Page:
What the New Opioid Bill Means for Buprenorphine Patients
How could the SUPPORT for Patients and Communities Act affect those on Suboxone and other recovery meds?
This June, the US House of Representatives passed the SUPPORT for Patients and Communities Act. This bill amounts to Congress’s latest and largest attempt to address the opioid epidemic gripping America. Should it pass the Senate and be signed by the President, here is what patients on buprenorphine (Suboxone, Subutex, Zubsolv) can expect.
One part of the bill, called Jessie’s Law, will change how health care providers are informed about your history of substance misuse. Named after Jessie Grubb who died of a fatal overdose in Ann Arbor, Mich. two years ago. Jessie was recovering from a seven year heroin addiction when, after a hip surgery, a physician prescribed her 50 oxycodone.
Jessie’s Law would require the government to come up with guidelines for providers and hospitals on how to ensure that health professionals have access to a patient’s history of addictive behavior to help prevent relapses, like the one that took Jessie’s life.
Many people in recovery may justifiably be concerned about their privacy in the wake of Jessie’s Law. While the guidelines have yet to be drafted, a previous attempt by Senator Joe Manchin (WV) to pass this legislation clarified that a patient request would be needed before their history of substance misuse was shared with providers. What exactly constitutes a patient request will be determined by the federal Department of Health and Human Services.
Expanding who can prescribe buprenorphine
The SUPPORT for Patients and Communities Act does three very important things to expand access to medication-assisted treatment for opioid use disorder.
- It extends the ability of waivered nurse practitioners and physician’s assistants to prescribe buprenorphine indefinitely (they were previously only allowed to prescribe for 5 years).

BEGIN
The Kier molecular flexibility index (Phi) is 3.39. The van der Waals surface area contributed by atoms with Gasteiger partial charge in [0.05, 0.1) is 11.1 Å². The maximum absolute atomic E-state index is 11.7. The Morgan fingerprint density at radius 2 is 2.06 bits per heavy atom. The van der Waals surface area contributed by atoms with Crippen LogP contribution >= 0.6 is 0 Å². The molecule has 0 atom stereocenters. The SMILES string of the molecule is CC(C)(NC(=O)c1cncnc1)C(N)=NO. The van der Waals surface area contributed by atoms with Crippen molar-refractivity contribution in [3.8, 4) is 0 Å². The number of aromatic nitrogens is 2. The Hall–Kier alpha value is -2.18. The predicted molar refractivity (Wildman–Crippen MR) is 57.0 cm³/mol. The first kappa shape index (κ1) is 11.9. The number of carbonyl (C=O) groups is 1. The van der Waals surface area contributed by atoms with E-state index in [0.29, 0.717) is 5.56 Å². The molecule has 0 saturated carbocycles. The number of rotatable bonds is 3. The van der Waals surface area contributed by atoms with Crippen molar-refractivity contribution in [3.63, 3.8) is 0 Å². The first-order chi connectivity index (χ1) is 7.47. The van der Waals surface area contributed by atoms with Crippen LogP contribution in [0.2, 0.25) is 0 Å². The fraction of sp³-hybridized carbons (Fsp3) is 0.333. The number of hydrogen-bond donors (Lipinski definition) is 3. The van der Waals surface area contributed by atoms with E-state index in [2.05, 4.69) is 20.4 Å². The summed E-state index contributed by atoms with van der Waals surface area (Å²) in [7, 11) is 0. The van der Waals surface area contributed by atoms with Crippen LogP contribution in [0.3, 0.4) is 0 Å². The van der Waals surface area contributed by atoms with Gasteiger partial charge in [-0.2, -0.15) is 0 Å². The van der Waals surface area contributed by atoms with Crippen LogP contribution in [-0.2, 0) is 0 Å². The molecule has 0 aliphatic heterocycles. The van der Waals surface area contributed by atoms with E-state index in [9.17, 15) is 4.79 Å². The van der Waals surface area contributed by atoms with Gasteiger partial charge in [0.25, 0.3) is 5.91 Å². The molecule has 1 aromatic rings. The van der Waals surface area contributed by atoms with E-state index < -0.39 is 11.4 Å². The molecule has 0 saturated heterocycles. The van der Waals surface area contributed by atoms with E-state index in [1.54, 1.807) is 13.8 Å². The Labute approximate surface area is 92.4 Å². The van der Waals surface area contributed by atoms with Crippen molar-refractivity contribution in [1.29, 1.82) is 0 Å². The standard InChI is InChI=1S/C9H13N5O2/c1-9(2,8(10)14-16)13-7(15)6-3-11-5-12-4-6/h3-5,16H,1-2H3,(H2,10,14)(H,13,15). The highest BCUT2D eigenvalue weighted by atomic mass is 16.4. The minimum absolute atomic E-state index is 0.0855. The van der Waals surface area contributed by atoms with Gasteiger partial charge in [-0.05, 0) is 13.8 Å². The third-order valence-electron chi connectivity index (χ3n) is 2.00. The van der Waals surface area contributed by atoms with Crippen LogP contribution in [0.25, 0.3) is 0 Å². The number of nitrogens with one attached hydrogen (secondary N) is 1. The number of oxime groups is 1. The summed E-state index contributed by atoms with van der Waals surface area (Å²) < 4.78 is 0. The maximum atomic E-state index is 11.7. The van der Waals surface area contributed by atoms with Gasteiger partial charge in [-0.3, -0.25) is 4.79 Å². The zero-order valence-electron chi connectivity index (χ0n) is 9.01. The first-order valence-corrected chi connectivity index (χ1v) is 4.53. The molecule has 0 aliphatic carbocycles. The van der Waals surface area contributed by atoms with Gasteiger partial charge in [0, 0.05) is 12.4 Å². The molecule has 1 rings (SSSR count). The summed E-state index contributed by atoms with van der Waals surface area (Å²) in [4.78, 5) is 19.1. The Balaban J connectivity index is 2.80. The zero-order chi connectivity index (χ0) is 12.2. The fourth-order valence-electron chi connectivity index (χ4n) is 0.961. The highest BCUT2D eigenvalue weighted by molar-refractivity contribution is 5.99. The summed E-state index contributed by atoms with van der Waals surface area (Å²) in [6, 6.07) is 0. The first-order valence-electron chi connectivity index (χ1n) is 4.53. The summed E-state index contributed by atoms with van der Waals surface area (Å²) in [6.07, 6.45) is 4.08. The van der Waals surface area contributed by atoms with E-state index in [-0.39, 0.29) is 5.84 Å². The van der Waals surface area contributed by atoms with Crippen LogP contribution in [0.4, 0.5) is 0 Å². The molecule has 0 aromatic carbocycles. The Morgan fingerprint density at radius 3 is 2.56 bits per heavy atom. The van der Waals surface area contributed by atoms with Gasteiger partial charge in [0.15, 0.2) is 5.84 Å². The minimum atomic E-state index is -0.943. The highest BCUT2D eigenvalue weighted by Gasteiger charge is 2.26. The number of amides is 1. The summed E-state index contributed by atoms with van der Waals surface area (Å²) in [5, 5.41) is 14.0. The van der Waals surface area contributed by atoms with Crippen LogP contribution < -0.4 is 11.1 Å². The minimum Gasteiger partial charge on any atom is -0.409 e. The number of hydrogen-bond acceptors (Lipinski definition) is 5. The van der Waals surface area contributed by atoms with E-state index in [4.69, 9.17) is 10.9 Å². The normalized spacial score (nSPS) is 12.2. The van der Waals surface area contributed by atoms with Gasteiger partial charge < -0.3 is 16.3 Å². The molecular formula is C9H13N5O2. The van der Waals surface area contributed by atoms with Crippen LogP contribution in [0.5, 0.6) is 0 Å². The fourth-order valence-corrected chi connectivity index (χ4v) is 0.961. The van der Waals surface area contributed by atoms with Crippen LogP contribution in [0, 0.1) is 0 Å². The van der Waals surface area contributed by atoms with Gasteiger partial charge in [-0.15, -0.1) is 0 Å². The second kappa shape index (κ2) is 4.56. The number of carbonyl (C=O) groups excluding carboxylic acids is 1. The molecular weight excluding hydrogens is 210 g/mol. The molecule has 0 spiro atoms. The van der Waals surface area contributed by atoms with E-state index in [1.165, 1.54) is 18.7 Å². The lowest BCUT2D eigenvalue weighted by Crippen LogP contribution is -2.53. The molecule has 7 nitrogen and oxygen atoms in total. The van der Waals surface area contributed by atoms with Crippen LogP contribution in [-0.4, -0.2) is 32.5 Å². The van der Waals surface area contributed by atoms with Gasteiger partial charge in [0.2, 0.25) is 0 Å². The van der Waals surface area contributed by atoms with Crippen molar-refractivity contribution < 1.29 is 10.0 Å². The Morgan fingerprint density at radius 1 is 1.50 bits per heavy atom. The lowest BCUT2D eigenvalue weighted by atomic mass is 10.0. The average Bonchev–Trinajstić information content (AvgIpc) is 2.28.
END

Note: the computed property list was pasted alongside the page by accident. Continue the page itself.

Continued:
- It removed the 30 bupe patient limit for the first year for clinicians who are certified in addiction medicine/psychiatry OR who work in an approved MAT facility.
- It allows waivered Certified Nurse Specialists (CNSs), Certified Nurse Midwives (CNMs), and Certified Nurse Anaesthetist (CNAs) to prescribe bupe for 5 years. Like NPs, these nursing professionals have advanced training.
By expanding who can prescribe buprenorphine and removing barriers for current prescribers, Congress has taken a critical step forward in increasing access to a life-saving medication.
Medicare and e-prescribing
If you use Medicare Part D to cover the cost of your buprenorphine prescription, you may find yourself saying goodbye to paper scripts. The SUPPORT Act would have Medicare require, in most instances, that controlled substances, including bupe, be e-prescribed.
Medicaid and inpatient treatment
Outpatient treatment isn’t right for everyone. The SUPPORT Act would remove previous restrictions and allow Medicaid to cover inpatient mental health services for opioid and cocaine use disorders. This is a big win as inpatient treatment tends to be more expensive than outpatient.
Investing in opioid alternatives
Many people struggling with opioid addiction started on pain pills for either acute or chronic pain while patients on buprenorphine often worry about how they will manage pain as they try to beat addictive behavior. The SUPPORT Act empowers the National Institutes of Health to put more resources into clinical trials of new and better non-opioid pain management therapies. New opioid alternatives could be a gamechanger, preventing new addiction and helping people in recovery manage pain without worry of relapse.